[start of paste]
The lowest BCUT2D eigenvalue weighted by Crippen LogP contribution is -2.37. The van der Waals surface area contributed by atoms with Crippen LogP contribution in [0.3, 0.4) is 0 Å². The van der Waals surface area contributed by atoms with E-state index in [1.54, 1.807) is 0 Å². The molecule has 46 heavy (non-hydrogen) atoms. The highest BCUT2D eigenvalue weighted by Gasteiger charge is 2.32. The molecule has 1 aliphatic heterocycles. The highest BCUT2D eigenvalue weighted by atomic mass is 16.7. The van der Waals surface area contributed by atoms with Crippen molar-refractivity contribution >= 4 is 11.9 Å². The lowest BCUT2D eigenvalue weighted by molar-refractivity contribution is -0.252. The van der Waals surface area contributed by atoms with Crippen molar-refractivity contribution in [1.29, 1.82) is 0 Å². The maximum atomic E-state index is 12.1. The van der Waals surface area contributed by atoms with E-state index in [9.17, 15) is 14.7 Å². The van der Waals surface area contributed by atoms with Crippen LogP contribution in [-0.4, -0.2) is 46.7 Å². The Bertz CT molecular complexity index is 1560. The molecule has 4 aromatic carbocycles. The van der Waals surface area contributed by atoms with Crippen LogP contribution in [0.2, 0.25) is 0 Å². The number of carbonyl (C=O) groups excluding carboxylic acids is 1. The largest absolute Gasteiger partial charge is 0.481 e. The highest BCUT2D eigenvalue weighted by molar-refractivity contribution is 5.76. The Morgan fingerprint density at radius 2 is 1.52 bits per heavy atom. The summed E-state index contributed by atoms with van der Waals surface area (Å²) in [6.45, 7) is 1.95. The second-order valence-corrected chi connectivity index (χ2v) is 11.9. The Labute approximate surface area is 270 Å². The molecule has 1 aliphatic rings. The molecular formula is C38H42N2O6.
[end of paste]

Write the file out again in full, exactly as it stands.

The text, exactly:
The lowest BCUT2D eigenvalue weighted by Crippen LogP contribution is -2.37. The van der Waals surface area contributed by atoms with Crippen LogP contribution in [0.3, 0.4) is 0 Å². The van der Waals surface area contributed by atoms with E-state index in [1.54, 1.807) is 0 Å². The molecule has 46 heavy (non-hydrogen) atoms. The highest BCUT2D eigenvalue weighted by Gasteiger charge is 2.32. The molecule has 1 aliphatic heterocycles. The highest BCUT2D eigenvalue weighted by atomic mass is 16.7. The van der Waals surface area contributed by atoms with Crippen molar-refractivity contribution >= 4 is 11.9 Å². The lowest BCUT2D eigenvalue weighted by molar-refractivity contribution is -0.252. The van der Waals surface area contributed by atoms with Crippen molar-refractivity contribution in [1.29, 1.82) is 0 Å². The maximum atomic E-state index is 12.1. The van der Waals surface area contributed by atoms with E-state index in [9.17, 15) is 14.7 Å². The van der Waals surface area contributed by atoms with Crippen LogP contribution in [-0.4, -0.2) is 46.7 Å². The Bertz CT molecular complexity index is 1560. The molecule has 4 aromatic carbocycles. The van der Waals surface area contributed by atoms with Crippen LogP contribution in [0.2, 0.25) is 0 Å². The number of carbonyl (C=O) groups excluding carboxylic acids is 1. The largest absolute Gasteiger partial charge is 0.481 e. The highest BCUT2D eigenvalue weighted by molar-refractivity contribution is 5.76. The Morgan fingerprint density at radius 2 is 1.52 bits per heavy atom. The summed E-state index contributed by atoms with van der Waals surface area (Å²) in [6.45, 7) is 1.95. The second-order valence-corrected chi connectivity index (χ2v) is 11.9. The Labute approximate surface area is 270 Å². The molecule has 1 aliphatic rings. The molecular formula is C38H42N2O6.